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The 5 Most Common SEO Disasters Affecting eCommerce Websites

Posted in Adaptive Marketing by Ross Wheeler

We've all been there; steadily working away at the optimisation of a website, a process that can take weeks and months before any noticeable effect takes place. Still, everything looks good – your site is gaining more traffic all the time, either at a steady increase or in leaps and bounds. You're really kicking your content up a notch, creating the kind of persuasive writing that would make Don Draper take a step back, optimised to that perfect standard so you're providing that rarity of excellent, informative content that can actually be found by your audience.

Suddenly, it's like you've run head-first into a wall. Your traffic stops growing and, in most circumstances, it starts to plummet. Sure, you've got a few die-hard fans still accessing your site, but you aren't attracting any new customers, you aren't making any new sales and you aren't convincing many of those who do arrive at your site to convert.

You search Google for any evidence of a sneaky algorithm change – nothing. You check your keywords and your content links and they are fine. Could it be a technical problem, made months ago, and only just starting to have a negative effective on your optimisation?

As a team of search engine optimisers, we thought we'd put our heads together and list some of the most common SEO disasters that we've come across in the recent past, in the hopes that you might be able to turn your SEO around before it's too late.

Preventable SEO Disasters And eCommerce Websites

Many of the most common issues to occur with eCommerce sites occur due to a lack of professional SEO training – you might be able to pick up the basics as you go along but, if you are dedicated to undertaking your own website's optimisation, you definitely need to make sure that you know what you are doing when it comes to specific problems and issues that are likely to develop.

  1. Nofollow And Noindex Issues

    Every time you add a link to a page on your site, you have the option of adding a tag which reads “nofollow". Simply, this tag tells the search engine's algorithms not to follow that link or associate it with your site. In the same way, you can apply a “noindex" tag, or a robots.txt file, that informs the search engine that you don't want the page to be indexed. Essentially, this will take that page out of Google's search results and nullify any SEO value – either positive or negative – that it would provide.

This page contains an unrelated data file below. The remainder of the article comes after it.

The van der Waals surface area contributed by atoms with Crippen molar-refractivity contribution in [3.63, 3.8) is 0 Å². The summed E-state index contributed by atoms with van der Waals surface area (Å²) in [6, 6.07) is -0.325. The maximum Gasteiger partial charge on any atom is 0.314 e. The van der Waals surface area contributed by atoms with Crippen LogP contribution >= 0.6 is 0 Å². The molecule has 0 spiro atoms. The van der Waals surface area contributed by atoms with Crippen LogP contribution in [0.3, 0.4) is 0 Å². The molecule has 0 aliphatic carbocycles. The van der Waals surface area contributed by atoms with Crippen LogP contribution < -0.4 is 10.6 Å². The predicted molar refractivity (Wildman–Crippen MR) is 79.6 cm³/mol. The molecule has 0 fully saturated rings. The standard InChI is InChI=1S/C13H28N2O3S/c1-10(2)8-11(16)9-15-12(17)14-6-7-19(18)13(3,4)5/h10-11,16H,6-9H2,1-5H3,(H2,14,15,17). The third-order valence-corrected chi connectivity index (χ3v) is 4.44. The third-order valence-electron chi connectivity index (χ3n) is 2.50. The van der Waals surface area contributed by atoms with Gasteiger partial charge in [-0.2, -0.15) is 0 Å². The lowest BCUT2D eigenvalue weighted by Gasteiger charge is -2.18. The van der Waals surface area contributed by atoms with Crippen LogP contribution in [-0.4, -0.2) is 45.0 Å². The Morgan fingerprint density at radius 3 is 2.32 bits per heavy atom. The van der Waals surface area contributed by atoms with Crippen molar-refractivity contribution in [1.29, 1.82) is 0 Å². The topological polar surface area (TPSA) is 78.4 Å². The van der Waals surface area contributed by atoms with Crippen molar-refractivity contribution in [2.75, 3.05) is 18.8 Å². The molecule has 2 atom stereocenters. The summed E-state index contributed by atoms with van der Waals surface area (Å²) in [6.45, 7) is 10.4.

If misused, or applied by mistake, these two tags can be hugely dangerous to a website's rankings. Most of the time, in fact, we'd recommend that you don't use them at all. Of course, there are tactically advantages to using these in specific links or on specific pages. The major problems develop when they are accidentally put in the wrong place, thereby destroying or, at least, having a negative effect on your site's overall SEO value.

    Commonly, the issue only really appears it you decide to use a specific code to automatically add tags to certain kinds of pages, rather than by doing it manually, or if you copy the page's tags as part of a template layout used by another page on your site. This issue can backfire both ways; i.e. by adding a noindex or nofollow tag where they aren't needed or by removing them when they were put into place for a specific reason.

  2. Limited Changes In Content, Particularly The H1

    For the most part, your website's CMS will be unlikely to let you use actual font sizes. Instead, it is likely that you will have a few different options to choose from, as in preset styles revolving around headers, subheading and even the content itself.

    The H1 preset (Heading 1) is only meant to be used for the title at the top of the page, which can either be the actual page's title or the headline for a blog post – it depends upon the format of the page.